on May 5, 2000
Carruthers's *Book of Memory* deals with the ways reading, composition, and memory interacted in the Middle Ages. She explores the way texts were used as memory tools or mnemonic devices by medieval readers. Texts, she argues, were not meant to be simply informational. Instead, readers and listeners used mnemonic skills to store the information gleaned from texts in their minds and use that information as the matter for future composition or meditation. Carruthers's writing is clear and informative. This text is comprehensive, often fascinating, and displays the author's vast knowledge of her subject matter. I would highly recommend this book to anyone interested in expanding his or her understanding of memory and composition in the Middle Ages. However, this book is not for everyone. It is very dense and goes into great technical detail about its subject matter. Students of medieval language and history will find it most useful.
on January 23, 2001
This extraordinary book and its companion volume, "The Craft of Thought," represent the most thorough, complete and accurate treatment of the arts of memory available in English. If you have a good academic vocabulary and a latin dictionary handy, this is quite a page turner. It gives you a look inside the heads of ancient and medieval scholars, whose imaginary "memory machines" are conceptual forerunners to the random-access memory in modern computers. Its themes are also a revelation to anyone interested in medieval art history. For example, after reading this, one realizes that medieval manuscripts were colorfully illuminated for the purposes of recollection, not just to make pretty pictures in the margins. This work expands and corrects some of the conclusions of Frances Yates in her pioneering work, "The Art of Memory." This is an intellectual thrill ride!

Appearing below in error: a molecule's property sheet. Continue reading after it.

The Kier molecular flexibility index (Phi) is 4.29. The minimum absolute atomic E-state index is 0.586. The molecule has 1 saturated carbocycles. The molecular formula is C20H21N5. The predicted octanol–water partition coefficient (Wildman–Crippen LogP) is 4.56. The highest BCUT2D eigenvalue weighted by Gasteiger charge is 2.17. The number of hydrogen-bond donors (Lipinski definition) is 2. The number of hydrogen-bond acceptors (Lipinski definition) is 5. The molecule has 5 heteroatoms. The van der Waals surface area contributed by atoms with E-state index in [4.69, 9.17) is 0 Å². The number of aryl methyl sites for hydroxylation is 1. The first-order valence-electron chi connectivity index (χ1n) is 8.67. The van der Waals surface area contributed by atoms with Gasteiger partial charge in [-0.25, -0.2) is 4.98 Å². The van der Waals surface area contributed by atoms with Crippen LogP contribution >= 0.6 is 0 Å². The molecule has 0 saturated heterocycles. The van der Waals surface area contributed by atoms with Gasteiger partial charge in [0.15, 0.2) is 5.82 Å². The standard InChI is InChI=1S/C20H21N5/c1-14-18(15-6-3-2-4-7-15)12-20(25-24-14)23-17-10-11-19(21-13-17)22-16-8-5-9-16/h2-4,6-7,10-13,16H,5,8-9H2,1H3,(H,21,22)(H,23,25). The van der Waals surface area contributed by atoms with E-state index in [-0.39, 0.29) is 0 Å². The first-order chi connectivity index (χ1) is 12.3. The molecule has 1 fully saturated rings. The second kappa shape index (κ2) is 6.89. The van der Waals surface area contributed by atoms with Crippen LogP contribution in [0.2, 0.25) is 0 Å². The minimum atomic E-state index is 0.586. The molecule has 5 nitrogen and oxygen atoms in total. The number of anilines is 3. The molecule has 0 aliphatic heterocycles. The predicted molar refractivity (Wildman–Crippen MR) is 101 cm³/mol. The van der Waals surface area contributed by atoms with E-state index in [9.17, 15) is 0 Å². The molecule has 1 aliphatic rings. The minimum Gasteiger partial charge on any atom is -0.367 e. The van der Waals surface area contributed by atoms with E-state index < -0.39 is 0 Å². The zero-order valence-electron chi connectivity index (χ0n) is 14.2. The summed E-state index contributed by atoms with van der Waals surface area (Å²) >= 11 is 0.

on October 17, 2000
I agree with the reader from New York who praises the scholarship on display here from Prof. Carruthers. Memory, so long a darling subject among intellectual elites, has fallen out of favor among modern intellectuals. Carruthers does an admirable job of re-locating it on our cultural maps.
_The Book of Memory_ suffers, however, in comparison with Frances Yates' classic text, _The Art of Memory_, which manages to be sweepingly ambitious, rigorous, and engaging. Carruthers is more academic. Yates' book is a masterpiece, whereas this one is merely superb.
on April 23, 2014
A dense read, but a good one. Carruthers helps us understand how seemingly mechanical mnemotechnics were really the cornerstone of a whole way of approaching thought, imagination, and creativity. If the past is a foreign country, then this book is a guided tour through an exotic landscape.